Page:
How to Identify Antique Class Rings

By Stanley Washington
Class rings are often available to the students of the current year's graduating class.

Class rings have been in existence since 1835 when each member of the graduating class of the West Point Military Academy was given a special ring displaying the year of graduation. Along with the date, class rings have evolved to feature several elements, including mascots, school colors and even the student's favorite subject. Antique class rings are sought after by collectors and can be identified through several steps.

Determine your definition of antique. Class rings have been in existence since 1835, so if age is a factor for you, pick a year you think is old enough to constitute collecting. If you enjoy collecting rare antique class rings, your definition may include the number of rings made in a particular year. To learn about the number of rings made in a particular year consider contacting the institution they represent. Ask about the specific year that corresponds to the date on your ring and how many rings were distributed. You might also want to consider visiting a collector or a dealer of class rings and ask them about the production year specific to your ring.

Identify the date on the ring. Research the collections of other antique class ring collectors to determine if the ring is old enough to be considered an antique.

Research the institution the ring was made to represent. If the institution is no longer in existence, then the ring may be considered an antique.

Look for any mascot or markings on the ring. Research the history of the institution the ring was made to represent and the history of its mascots. If the mascot depicted on the ring is no longer in service at the institution, then the ring may be considered an antique. Any special markings on the ring, like initials or dedications, might correspond to to an important figure in that specific institution's history. This may increase the historical value of the ring and therefore be considered an antique.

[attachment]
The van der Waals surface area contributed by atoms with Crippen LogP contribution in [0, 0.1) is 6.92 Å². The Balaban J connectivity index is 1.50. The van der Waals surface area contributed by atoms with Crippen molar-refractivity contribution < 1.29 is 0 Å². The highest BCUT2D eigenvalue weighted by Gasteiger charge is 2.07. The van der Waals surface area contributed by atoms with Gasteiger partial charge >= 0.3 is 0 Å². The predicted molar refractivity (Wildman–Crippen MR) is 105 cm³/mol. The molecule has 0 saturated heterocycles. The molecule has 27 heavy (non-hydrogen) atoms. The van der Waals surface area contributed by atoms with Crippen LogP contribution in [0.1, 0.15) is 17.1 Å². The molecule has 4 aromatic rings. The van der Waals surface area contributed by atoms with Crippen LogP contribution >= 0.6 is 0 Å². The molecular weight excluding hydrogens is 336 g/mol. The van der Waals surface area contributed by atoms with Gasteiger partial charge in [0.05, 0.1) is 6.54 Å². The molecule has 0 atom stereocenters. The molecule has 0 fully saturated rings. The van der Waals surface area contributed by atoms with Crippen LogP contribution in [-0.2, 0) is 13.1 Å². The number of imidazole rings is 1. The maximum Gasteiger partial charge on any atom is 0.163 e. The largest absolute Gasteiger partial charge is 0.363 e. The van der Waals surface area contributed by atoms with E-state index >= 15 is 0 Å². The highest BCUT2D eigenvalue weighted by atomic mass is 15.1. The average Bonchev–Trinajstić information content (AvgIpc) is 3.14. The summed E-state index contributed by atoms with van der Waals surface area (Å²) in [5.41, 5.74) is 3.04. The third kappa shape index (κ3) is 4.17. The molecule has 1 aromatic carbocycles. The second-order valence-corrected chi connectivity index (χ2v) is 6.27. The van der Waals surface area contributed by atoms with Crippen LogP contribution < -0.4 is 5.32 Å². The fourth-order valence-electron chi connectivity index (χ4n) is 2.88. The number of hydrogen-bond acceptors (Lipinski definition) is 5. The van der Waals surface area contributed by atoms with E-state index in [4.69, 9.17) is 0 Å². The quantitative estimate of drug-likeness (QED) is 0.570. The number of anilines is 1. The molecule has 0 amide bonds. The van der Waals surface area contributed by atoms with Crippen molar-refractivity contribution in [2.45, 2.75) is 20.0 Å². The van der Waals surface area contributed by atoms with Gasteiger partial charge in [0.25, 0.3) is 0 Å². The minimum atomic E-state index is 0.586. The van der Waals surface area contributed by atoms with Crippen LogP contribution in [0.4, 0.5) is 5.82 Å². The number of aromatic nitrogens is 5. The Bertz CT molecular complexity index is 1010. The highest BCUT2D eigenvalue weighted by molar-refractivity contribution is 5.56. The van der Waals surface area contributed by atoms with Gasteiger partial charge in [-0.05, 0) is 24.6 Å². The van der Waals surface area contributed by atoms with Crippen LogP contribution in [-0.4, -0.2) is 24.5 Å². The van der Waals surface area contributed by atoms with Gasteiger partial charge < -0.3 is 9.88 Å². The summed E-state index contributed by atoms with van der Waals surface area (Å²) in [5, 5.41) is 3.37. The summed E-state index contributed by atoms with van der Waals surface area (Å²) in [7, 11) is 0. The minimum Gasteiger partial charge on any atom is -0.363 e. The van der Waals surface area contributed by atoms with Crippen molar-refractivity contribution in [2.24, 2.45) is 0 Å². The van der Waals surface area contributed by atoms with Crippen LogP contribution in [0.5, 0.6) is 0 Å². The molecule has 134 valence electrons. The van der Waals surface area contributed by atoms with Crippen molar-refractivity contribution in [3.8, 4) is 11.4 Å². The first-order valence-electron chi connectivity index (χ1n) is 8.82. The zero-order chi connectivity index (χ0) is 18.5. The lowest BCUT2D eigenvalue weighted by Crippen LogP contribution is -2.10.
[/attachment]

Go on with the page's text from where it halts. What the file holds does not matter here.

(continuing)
Test the material the ring is made from. Bring the ring to a jeweler and ask them to test the material it is made from. The jeweler will have to take a small sample from the ring, usually scratching it. If a small percentage of the class rings from that particular year were made with that material then it may be an antique. Examples of historically rare class ring materials include platinum, gold and silver.

Tip

Consult an antique dealer about the markings and dates associated with antique class rings.

About the Author

Based out of Florida, Stanley Washington has been writing since 2007. He has contributed to the "Orlando Sentinel" as well as various online publications. Washington is pursuing a Bachelor of Arts in English from the University of Central Florida.